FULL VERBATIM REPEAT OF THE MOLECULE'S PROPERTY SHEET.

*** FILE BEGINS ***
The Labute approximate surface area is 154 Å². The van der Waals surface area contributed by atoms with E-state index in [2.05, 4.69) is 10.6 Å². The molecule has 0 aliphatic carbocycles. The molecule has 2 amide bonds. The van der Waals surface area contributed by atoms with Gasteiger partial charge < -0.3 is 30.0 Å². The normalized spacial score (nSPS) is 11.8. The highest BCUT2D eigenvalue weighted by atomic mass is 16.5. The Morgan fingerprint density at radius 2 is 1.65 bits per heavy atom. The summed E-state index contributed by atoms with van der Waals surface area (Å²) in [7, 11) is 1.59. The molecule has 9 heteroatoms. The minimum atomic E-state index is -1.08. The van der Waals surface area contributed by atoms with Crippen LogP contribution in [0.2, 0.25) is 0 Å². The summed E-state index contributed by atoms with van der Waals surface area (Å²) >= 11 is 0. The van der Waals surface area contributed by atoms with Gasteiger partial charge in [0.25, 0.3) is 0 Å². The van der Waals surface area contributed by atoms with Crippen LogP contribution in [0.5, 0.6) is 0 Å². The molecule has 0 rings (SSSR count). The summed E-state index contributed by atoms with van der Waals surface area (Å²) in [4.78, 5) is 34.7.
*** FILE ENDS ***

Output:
The Labute approximate surface area is 154 Å². The van der Waals surface area contributed by atoms with E-state index in [2.05, 4.69) is 10.6 Å². The molecule has 0 aliphatic carbocycles. The molecule has 2 amide bonds. The van der Waals surface area contributed by atoms with Gasteiger partial charge < -0.3 is 30.0 Å². The normalized spacial score (nSPS) is 11.8. The highest BCUT2D eigenvalue weighted by atomic mass is 16.5. The Morgan fingerprint density at radius 2 is 1.65 bits per heavy atom. The summed E-state index contributed by atoms with van der Waals surface area (Å²) in [7, 11) is 1.59. The molecule has 9 heteroatoms. The minimum atomic E-state index is -1.08. The van der Waals surface area contributed by atoms with Crippen LogP contribution in [0.2, 0.25) is 0 Å². The summed E-state index contributed by atoms with van der Waals surface area (Å²) >= 11 is 0. The van der Waals surface area contributed by atoms with Gasteiger partial charge in [0.25, 0.3) is 0 Å². The van der Waals surface area contributed by atoms with Crippen LogP contribution in [0.5, 0.6) is 0 Å². The molecule has 0 rings (SSSR count). The summed E-state index contributed by atoms with van der Waals surface area (Å²) in [4.78, 5) is 34.7.